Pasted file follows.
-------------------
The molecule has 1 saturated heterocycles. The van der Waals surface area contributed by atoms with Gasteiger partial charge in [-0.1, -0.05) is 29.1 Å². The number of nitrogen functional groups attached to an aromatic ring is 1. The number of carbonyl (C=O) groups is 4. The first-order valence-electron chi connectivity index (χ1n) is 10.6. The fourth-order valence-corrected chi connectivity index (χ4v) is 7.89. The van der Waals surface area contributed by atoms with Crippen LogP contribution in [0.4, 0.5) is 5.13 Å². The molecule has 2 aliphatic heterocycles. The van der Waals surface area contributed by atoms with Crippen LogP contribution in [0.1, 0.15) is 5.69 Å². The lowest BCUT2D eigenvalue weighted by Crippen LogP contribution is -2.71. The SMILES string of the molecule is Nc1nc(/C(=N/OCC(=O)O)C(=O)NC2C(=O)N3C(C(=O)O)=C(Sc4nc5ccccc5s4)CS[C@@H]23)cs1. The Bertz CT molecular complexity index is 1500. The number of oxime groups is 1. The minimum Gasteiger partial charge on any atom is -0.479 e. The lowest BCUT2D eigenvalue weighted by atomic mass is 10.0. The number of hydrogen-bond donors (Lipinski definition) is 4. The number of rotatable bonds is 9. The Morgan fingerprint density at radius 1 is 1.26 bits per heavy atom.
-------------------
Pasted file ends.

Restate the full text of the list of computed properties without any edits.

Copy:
The molecule has 1 saturated heterocycles. The van der Waals surface area contributed by atoms with Gasteiger partial charge in [-0.1, -0.05) is 29.1 Å². The number of nitrogen functional groups attached to an aromatic ring is 1. The number of carbonyl (C=O) groups is 4. The first-order valence-electron chi connectivity index (χ1n) is 10.6. The fourth-order valence-corrected chi connectivity index (χ4v) is 7.89. The van der Waals surface area contributed by atoms with Crippen LogP contribution in [0.4, 0.5) is 5.13 Å². The molecule has 2 aliphatic heterocycles. The van der Waals surface area contributed by atoms with Crippen LogP contribution in [0.1, 0.15) is 5.69 Å². The lowest BCUT2D eigenvalue weighted by Crippen LogP contribution is -2.71. The SMILES string of the molecule is Nc1nc(/C(=N/OCC(=O)O)C(=O)NC2C(=O)N3C(C(=O)O)=C(Sc4nc5ccccc5s4)CS[C@@H]23)cs1. The Bertz CT molecular complexity index is 1500. The number of oxime groups is 1. The minimum Gasteiger partial charge on any atom is -0.479 e. The lowest BCUT2D eigenvalue weighted by atomic mass is 10.0. The number of hydrogen-bond donors (Lipinski definition) is 4. The number of rotatable bonds is 9. The Morgan fingerprint density at radius 1 is 1.26 bits per heavy atom.